3 States of Sanchin Kata’s 3 Battles

15 Jun

KANJI SANCHIN-SMALL  The Kanji (Japanese calligraphy) for Sanchin Kata translates as “three battles.” The three battles of Sanchin have been defined in numerous ways. (See Endnote # 1 for my definition). There are those that will argue over which definition of the three battles is correct. Such arguments are frivolous. Within a system of karate-do, the definition is often tied to dogmatic tenets of the system. In reality the three battles of Sanchin are unique to the individual performer. They also vary of time as the performer’s physical, mental and emotional needs change.

I find that the emphasis on defining the three battles obscures an equally important characteristic of Sanchin. This characteristic is the three states of transition in performing Sanchin Kata. Please note that although these states are expressed in terms of Sanchin Kata, they also exist in the performance of every kata.

These states are:

  • Default state (I exemplify this state with water) – the state that you aim to normally exist within;
  • Relaxed state (exemplified by steam) – the state of relaxation;
  • Focused state (exemplified by ice) – the state of focused action;

I describe the attributes of each state as follows:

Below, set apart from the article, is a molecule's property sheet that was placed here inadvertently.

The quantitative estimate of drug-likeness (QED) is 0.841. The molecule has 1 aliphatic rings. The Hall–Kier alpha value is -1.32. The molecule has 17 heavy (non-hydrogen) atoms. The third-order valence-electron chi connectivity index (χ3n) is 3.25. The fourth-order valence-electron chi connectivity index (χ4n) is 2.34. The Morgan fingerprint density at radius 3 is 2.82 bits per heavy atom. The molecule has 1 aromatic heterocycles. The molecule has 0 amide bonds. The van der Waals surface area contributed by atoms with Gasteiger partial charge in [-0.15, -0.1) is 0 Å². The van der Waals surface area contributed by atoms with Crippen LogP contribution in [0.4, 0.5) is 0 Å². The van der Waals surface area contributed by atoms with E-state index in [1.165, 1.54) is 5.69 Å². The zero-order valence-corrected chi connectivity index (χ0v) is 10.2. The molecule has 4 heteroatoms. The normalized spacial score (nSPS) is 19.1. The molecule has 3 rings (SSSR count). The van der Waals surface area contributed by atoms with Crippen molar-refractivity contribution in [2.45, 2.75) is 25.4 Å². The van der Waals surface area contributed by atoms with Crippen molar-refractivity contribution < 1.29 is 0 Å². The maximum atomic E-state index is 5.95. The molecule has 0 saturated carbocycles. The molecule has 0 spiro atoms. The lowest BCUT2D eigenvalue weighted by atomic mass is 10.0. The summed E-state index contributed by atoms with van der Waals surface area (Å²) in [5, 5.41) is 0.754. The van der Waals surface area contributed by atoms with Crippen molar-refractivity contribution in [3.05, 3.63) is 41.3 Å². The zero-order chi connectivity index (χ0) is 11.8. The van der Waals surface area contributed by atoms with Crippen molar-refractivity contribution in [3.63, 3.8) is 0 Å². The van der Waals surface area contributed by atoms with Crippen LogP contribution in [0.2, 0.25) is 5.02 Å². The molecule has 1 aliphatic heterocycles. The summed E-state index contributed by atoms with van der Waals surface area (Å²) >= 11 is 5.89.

Water State:
The “Water state” is the default state. It is the state that is desired at all times. Like water, this state is completely flexible and bounded only by the container. As a glass contains water, a river bed contains a steam and the shores contain an ocean, the environment within which you exist at any moment in time is the sole boundary within which you are. As you define your boundary, so you define your limits. The smaller you define your boundary, the more you are limited.
For example, if you define your boundary as the Dojo (or room) your are in, you are more restricted than if you define you boundary as the city the Dojo is in or the State, or the country, or planet or universe. The boundary that defines the confines of your water state is entirely up to you and you alone.

Steam State:
The “Steam state” is a lighter, more adaptable state. As water turns to steam, its boundaries are lessened; steam flows and exists more freely than water. By adapting the steam state, you lighten any physical or psychological burden. As steam, you move easily, and more readily adapt to external stimulus. You also conserve energy to focus it when required.
A burst of steam can drive a steam engine. As such, by lightening your physical and psychological state from the water state to the steam state, you to be able to focus and deliver the force contained within you.

Ice State:
The “Ice state” is a compressed, hard state. As water turns to ice, it compresses and solidifies its molecules. Similarly, the ice state will allow you to contract within yourself to focus and deliver your power. The ice state exists briefly during the moment of impact. Once reduced from a larger state to a smaller state, force can be compartmentalized, focused and delivered from within
If we were to parse each state into intervals of time within the Sanchin Kata, it may be stated as: